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A CUPE union member protests in front of the TD Bank on Bay Street in the financial district as part of the "Occupy Toronto" movement in Toronto, (MARK BLINCH/MARK BLINCH/REUTERS)
A CUPE union member protests in front of the TD Bank on Bay Street in the financial district as part of the "Occupy Toronto" movement in Toronto, (MARK BLINCH/MARK BLINCH/REUTERS)

Chrystia Freeland

Protesters should get occupied with some solutions Add to ...

Paul Martin and Ernesto Zedillo are members in good standing of the global elite. Mr. Martin is a former Canadian prime minister, finance minister, deficit hawk and, in his life before politics, multimillionaire businessman. Mr. Zedillo is a former president of Mexico, holds a doctorate in economics, directs Yale University’s Center for the Study of Globalization, and serves on the boards of blue chips Procter & Gamble and Alcoa.

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Yet when I interviewed the two of them in a wide-ranging public conversation last week, hosted by the Centre for International Governance Innovation, a independent research organization in Waterloo, Ont., they sounded an awful lot like the people camped out in Zuccotti Park in New York.

Neither man had sympathy for the complaint that Occupy Wall Street lacks a clear agenda. As Mr. Zedillo put it: “These criticisms – ‘Oh, they don’t have an agenda, they only pose problems and provide no solutions’ – well, they are citizens and they have earned the right to express a very serious, real problem.”

The truth, the two men agreed, was that the protesters are articulating an important global concern.

“I have yet to talk to anyone who says they aren’t reflecting a disquiet that they themselves feel,” Mr. Martin said. “The powerful thing is that Occupy Wall Street has hit a chord that really is touching the middle class – the middle class in Canada, the middle class in the United States, the middle class right around the world – and I think that makes it ... very, very powerful.”

Mr. Zedillo thought the Occupy group should widen its sights – “I could argue as an economist it’s not only about Wall Street. They should have an Occupy G20.”

Mr. Martin and Mr. Zedillo would be welcome at any corporate dining room on Wall Street or financiers’ dinner party, but it was striking how strongly their view of Occupy Wall Street differed from the conventional wisdom among U.S. business elites.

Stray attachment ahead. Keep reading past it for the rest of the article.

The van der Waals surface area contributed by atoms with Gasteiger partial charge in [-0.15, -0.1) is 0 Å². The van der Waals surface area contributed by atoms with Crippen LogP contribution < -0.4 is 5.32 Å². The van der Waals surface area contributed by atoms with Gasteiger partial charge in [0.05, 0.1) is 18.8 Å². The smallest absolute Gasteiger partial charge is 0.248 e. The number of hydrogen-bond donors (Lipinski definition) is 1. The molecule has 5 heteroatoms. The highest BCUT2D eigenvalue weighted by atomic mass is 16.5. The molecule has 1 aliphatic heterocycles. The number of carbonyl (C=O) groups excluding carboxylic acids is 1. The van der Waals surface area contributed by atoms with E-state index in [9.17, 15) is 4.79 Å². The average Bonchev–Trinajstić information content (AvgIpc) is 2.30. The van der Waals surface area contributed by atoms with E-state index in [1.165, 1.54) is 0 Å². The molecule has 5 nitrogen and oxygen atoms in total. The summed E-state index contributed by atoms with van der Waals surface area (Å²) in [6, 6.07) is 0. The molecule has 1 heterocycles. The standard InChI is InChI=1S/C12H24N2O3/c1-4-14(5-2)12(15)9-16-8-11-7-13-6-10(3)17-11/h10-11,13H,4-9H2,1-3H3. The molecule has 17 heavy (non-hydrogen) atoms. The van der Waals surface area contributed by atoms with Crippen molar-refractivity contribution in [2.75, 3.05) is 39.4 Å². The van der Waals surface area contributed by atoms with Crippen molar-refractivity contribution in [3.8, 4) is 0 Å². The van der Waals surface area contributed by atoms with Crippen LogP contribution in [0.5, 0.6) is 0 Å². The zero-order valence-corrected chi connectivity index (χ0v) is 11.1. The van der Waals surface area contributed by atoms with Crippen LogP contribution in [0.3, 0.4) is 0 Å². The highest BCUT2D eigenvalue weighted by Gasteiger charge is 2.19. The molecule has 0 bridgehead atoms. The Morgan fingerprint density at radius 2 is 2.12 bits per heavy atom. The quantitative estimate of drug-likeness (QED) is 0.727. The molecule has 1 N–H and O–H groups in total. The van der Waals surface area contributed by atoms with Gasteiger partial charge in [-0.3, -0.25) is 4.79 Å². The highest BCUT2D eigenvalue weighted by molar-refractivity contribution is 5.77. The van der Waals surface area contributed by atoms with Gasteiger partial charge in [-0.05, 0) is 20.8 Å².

That dissonance was not lost on Mr. Martin. He started out diplomatically – “I think that most people have basically given them a fair amount of credit,” he said of the protesters – but then added: “I don’t want to pick on U.S. bankers, but the reaction ... that really got me was the banker who basically said, ‘You know, these are just a bunch of welfare bums. What we’ve got to do is cut welfare.’ A New York banker saying we’ve got to cut welfare is staggering to me. Why doesn’t he just look in the mirror? ... What’s happened is that the inability of some people to defend their position has become so manifest that it’s actually added to the power of Occupy Wall Street.”

The welfare bums critique is a familiar elite response to populist rage, and it is not confined to the United States. Some of the German reaction to protesting southern Europeans had a similar flavour, as did some of the British pushback against the riots there last summer.

What is interesting about the United States is that the first burst of grassroots anger came from the right. Although the policy prescriptions of the Tea Party could not differ more radically from those of Occupy Wall Street, the movements share an anti-elite sentiment. That may be why some on the right are putting forward an analysis of U.S. ills that deftly combines the anti-welfare bums riff of the upper crust with grassroots anger against many of those same elites.

There is a reason “crony capitalism” is the common target of political movements that differ over nearly everything else. At a time when governments have spent billions bailing out banks, even as they cut pensions and social services, and when income inequality is soaring worldwide, it is hard to deny that the 1 per cent are getting a terrific deal.

But taking the diagnosis of crony capitalism as the first step toward a cure for the Western world’s ills is a little more complicated.

Economic growth is the most pressing problem today, and no matter how fierce your animosity toward the 1 per cent, it is hard to see how reining in that group more effectively will goose the gross domestic product (in many countries, the rise of the 1 per cent has coincided with strong economic growth).

The second complication is that your crony capitalism may well be my meritocratic democracy. Dividing the “bad” crony capitalists from the “good” innovative entrepreneurs is hard to do. And sorting them out without creating a new group of crony capitalists may be even harder.

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